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Pitying Desdemona In Folio Othello: Race, Gender And The Willow Song

Published online by Cambridge University Press:  24 August 2022

Emma Smith
Affiliation:
University of Oxford
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Summary

Pity is a major emotion in Shakespearian tragedy, but its relation to critical race studies and gender studies has been comparatively under-examined.2 Pity fundamentally depends on an exchange of sympathy between the pitying, often in a position of advantage or at least of security, and the pitied, typically in a position of disadvantage. In Shakespeare’s era, and in many before and since, differences in race and gender have entailed certain advantages and disadvantages: in his England, white male figures (at least those of a certain class) typically possessed more legal advantages than female figures or persons of other races.3 Attentive to difference regarding both race and gender, Othello draws pity from audiences through its portrayals of these intertwined concerns, brought together pointedly through the marriage of Othello and Desdemona.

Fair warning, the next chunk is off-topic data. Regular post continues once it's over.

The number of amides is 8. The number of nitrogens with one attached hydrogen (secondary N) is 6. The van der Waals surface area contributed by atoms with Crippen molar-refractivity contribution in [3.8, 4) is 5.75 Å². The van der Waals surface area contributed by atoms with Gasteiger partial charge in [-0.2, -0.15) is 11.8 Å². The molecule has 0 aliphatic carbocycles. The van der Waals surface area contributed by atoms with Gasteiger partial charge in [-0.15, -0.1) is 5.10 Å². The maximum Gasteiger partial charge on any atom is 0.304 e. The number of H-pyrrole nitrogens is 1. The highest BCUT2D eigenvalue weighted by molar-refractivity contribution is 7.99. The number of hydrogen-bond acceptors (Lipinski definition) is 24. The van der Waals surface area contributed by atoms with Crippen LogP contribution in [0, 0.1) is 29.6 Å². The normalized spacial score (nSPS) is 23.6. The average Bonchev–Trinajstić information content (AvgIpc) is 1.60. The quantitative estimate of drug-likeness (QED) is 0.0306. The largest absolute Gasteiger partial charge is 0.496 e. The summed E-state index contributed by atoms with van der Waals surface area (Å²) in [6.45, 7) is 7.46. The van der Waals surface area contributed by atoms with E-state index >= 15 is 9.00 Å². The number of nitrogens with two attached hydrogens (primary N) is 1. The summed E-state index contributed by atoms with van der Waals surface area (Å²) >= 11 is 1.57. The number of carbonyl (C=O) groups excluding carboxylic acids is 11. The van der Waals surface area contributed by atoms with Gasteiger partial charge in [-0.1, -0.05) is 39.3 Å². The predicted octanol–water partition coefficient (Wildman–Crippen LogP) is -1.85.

Type
Chapter
Information
Shakespeare Survey 75
Othello
, pp. 148 - 165
Publisher: Cambridge University Press
Print publication year: 2022

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